These dark-coloured termites (Macrotermes carbonarius) live in mounds made of mud mixed with sand and are visible above ground. Tunnels and chambers which also extend below ground level house developing youngs which are at different instar stages. Termites have incomplete metamorphosis and thus the larvae moult a few times before reaching the adult stage. Soldiers defend the nests and protect the workers which are foraging outside the nests. The workers chew on cellulosic materials like dried leaves, twigs and dead wood and bring these pre-masticated materials back to the workers in the nests. Workers inside the nests cultivate fungi (Termitomyces spp.) inside the chambers. The fungi break down the partially chewed wood that foraging workers have collected. The termites then obtain nutrients by feeding on this fungi pre-digested wood.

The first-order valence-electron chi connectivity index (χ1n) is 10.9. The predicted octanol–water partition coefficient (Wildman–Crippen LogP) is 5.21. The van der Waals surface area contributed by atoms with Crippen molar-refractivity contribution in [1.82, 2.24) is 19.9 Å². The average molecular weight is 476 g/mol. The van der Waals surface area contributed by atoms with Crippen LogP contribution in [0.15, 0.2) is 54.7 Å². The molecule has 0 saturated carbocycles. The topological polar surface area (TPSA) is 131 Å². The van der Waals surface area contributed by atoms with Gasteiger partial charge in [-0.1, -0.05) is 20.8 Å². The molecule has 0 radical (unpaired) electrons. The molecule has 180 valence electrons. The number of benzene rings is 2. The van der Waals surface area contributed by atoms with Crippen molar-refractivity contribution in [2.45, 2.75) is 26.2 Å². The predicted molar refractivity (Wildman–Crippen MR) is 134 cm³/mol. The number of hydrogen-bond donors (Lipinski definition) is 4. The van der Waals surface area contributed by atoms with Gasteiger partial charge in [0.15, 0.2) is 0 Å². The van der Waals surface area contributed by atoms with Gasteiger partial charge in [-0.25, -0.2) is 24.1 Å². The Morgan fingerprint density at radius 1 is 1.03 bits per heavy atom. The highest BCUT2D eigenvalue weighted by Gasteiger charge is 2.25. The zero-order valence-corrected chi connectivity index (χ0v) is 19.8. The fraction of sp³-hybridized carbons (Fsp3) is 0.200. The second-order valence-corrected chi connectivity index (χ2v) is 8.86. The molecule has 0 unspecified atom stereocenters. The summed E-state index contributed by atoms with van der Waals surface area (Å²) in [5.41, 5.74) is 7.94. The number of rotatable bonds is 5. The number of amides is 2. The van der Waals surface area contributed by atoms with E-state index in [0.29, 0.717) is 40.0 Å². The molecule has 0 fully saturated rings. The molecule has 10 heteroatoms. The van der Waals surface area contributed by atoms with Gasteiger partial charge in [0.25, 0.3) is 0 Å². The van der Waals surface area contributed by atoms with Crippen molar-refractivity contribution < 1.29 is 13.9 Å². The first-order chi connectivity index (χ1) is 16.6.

The termites throw fungal spores out of the mounds at periodic intervals. Thus, a symbiotic relationship exists between cultivated fungi and termites. The basidiomycete fungi also produce fruiting bodies (a.k.a. mushrooms) which protrude outside the mounds and shed spores into the surroundings, dispersing the spores independently of the termites.